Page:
tomato acidity

Previously I have been told that the need to acidify tomatoes before canning was not dependent on the soil but on the variety and that the problem is that many of the currently popular varities do not have enough acid of their own.
This, then, begs the question of which varities DO supply sufficient acidity. I am growing heirlooms this year and plan to continue indefinitely. I would certainly be willing to plant varieties that supported the end goal of not adding lemon juice but also not taking undue chances with my family's health.
Does anyone know (or have a link for) high-acid tomato varieties?
Bill
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Zone 8b (Detroit, MI)
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I've never heard that tomatoes didn't have enough acid to justify open bath canning. I've canned many different types (red only) and never gotten sick. The only thing I've heard is that the yellow tomatoes are a LOWER acid than red tomatoes. I think all tomatoes contain acid.
If you're still uncertain, why don't you contact Ball or Kerr and ask them? These are two manufacturers of canning supplies and I'm sure they must have some reference somewhere that indicates unsafe practices. Good luck and let us know what you find.
Penny Zone 7b - North Carolina

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On Sat, 30 Aug 2003 20:43:50 GMT, "Penny Morgan"

Many tomato varieties are now considered to have insufficient acidity for safe water-bath canning. Because of this, the USDA recommends that all acid (lemon juice usually) be added to all tomatoes to be water-bath processed.
This can be avoided by pressure-canning the tomatoes.
See 'The USDA Complete Guide to Home Canning', which says - in part -
---------------
Acidification: To ensure safe acidity in whole, crushed, or juiced tomatoes, add 2 tablespoons of bottled lemon juice or 1/2 teaspoon of citric acid per quart of tomatoes. For pints, use 1 tablespoon bottled lemon juice or 1/4 teaspoon citric acid. Acid can be added directly to the jars before filling with product. Add sugar to offset acid taste, if desired. Four tablespoons of a 5 percent acidity vinegar per quart may be used instead of lemon juice or citric acid. However, vinegar may cause undesirable flavor changes.
http://www.uga.edu/nchfp/publications/usda/utah_can_guide_03.pdf
------------------
Pat
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snipped-for-privacy@nc.rr.com writes:

Actually, the new Ball canning book I purchased is where I read that lemon juice needs to be added as there is no guarantee that today's tomatoes have enough acid. They made no reference to a particular type of tomato but included all in their recommendation.
The canning tomatoes directions indicates hot water bath (Pages 24-25 with drawings). The directions for canning tomatoes include "Add 2 tablespoons of bottled lemon juice or 1/2 teaspoon citric acid to each quart jar." I didn't like doing it as it seemed likely to affect the taste of the tomatoes but I did it anyway . . . it was not noticeable in the canned product. Even if it had been, it certainly would be worth keeping my family healthy.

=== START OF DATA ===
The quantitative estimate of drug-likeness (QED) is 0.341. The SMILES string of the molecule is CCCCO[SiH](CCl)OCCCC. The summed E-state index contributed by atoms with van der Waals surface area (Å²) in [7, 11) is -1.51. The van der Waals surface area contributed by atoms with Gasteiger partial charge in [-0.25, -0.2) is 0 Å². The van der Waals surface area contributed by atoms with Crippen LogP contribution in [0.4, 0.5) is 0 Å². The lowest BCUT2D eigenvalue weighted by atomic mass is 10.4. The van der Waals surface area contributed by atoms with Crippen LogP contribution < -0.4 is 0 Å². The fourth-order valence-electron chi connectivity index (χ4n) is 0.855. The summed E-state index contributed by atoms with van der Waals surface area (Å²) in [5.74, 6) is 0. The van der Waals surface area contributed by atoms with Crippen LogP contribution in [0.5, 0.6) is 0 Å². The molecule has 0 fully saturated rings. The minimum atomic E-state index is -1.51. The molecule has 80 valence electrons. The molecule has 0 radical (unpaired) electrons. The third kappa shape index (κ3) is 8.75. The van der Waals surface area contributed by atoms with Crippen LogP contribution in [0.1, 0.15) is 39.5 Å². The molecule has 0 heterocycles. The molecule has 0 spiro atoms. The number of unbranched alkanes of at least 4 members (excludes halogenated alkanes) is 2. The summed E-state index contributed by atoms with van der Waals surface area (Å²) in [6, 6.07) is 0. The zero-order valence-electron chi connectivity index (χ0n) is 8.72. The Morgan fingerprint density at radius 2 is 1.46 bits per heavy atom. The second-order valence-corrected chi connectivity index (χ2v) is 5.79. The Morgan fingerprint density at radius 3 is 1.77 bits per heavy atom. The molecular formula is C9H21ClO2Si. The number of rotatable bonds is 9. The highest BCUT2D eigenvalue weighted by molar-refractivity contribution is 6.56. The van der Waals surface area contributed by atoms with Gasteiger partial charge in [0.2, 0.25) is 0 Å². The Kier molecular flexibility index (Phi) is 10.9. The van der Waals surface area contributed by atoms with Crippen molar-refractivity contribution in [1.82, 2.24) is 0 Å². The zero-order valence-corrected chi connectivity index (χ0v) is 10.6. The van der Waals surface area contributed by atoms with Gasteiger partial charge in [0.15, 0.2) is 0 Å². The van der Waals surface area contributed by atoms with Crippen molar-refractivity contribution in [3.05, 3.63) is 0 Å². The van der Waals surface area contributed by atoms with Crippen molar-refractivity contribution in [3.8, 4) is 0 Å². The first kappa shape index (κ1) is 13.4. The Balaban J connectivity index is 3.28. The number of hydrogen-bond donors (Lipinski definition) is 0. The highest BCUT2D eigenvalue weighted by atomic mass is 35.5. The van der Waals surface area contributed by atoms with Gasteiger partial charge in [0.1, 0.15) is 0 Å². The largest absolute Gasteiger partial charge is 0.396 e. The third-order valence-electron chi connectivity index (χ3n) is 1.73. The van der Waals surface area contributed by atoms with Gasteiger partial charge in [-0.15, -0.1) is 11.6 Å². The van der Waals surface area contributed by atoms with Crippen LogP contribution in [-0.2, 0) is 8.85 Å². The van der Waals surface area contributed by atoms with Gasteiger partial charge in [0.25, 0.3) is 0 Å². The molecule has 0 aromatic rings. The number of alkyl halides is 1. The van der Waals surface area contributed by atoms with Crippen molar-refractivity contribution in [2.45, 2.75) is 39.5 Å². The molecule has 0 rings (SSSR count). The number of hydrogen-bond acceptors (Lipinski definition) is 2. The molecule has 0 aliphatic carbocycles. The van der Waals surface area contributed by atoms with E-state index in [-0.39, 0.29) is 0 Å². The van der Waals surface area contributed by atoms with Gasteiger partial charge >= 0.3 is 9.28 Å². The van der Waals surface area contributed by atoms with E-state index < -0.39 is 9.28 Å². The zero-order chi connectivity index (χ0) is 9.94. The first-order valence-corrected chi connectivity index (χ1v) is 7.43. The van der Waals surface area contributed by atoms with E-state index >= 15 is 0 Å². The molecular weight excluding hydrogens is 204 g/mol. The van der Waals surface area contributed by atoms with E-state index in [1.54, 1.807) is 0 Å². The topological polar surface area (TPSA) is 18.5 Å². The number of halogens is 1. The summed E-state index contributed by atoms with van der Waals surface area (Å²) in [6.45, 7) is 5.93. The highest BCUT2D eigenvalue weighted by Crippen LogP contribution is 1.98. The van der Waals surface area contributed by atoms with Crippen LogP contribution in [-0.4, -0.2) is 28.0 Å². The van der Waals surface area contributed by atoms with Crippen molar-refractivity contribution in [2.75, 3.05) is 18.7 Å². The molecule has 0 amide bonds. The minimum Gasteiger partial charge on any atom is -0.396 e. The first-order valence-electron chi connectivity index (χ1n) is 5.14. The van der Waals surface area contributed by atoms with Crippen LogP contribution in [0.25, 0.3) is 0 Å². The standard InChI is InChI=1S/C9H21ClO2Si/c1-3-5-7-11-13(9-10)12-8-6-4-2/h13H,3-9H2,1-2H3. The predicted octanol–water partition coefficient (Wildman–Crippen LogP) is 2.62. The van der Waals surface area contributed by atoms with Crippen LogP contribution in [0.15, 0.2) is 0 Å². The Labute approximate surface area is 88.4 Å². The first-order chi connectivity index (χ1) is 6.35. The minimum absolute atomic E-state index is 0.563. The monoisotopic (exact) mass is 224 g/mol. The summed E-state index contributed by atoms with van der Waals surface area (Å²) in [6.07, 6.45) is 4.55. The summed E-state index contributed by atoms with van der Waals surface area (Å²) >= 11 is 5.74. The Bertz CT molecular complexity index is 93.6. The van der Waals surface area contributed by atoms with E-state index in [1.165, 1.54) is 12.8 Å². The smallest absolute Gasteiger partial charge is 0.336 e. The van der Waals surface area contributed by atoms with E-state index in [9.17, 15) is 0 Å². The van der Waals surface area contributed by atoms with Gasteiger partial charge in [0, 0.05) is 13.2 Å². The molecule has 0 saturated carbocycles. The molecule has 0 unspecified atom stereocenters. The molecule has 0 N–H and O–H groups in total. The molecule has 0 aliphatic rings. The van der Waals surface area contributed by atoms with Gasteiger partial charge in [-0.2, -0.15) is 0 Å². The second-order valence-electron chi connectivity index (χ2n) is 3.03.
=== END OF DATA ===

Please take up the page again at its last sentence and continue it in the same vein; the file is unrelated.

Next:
Ball Blue Book, Guide to Home Canning, Freezing & Dehydration, Copyright 1995, 1997, 1998, 1999.
For questions, call (800) 240-3340
BTW, it says nothing about adding salt (or anything else) to tomatoes when dehydrating (Page 106).
Hope this helps.
Glenna
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snipped-for-privacy@aol.com writes:

Interesting.
Hot water bath referred to both, packed cold and packed hot, and then the finished jars processed in a hot water bath for a specified period of time. That would include such things as peaches/pears which are packed cold and tomatoes/tomato juice which are packed hot or warm. There are, of course, many other items processed in that manner. (It is referred to in the Ball Blue Book as Boiling-Water Method with the one using pressure referred to as Steam-Pressured Method. Both methods involve placing hot or cold foods in the jars initially but require certain processing times with no difference listed as to beginning temperature.)
Open kettle referred to cooking the ingredients in an open kettle (hence the name) and then poured into jars hot and placing seals on the jars immediately with the cooling causing the lids to seal. This was used for things that were perceived as needing no further processing, such as pickles, jams, etc. The sealant could be lids and rings (pickles/jams/jelleies/etc.) or wax as in the case of jellies/jams.
Open kettle, as I understood and listed in the previous paragraph, is described in the Ball Blue Book the same way. It is also listed as to be avoided and potentially dangerous.
I've never heard of hot water bath canning referred to as open kettle when the finished jars are processed in the hot water bath.
While it makes no difference to an individual who is processing the food correctly, it can make a huge difference to others who understand different definitions for the terms. If someone had told me that something could be canned by the open kettle method, I would have done it as I had been taught as a child (and the old canning books described) and as it is currently defined. The life-saver would be checking a current reliable source for specific directions, which, of course, should always be done.
So, in your family, what was it called when the ingredients are cooked and placed in the jars immediately with no further processing?
Glenna

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Glenna Rose wrote:

It was called "jelly". ;-)
(Actually, there was one pickle recipe where we did that too. Everything else, including jams and preserves, got processed somehow or another.)
Best regards, Bob
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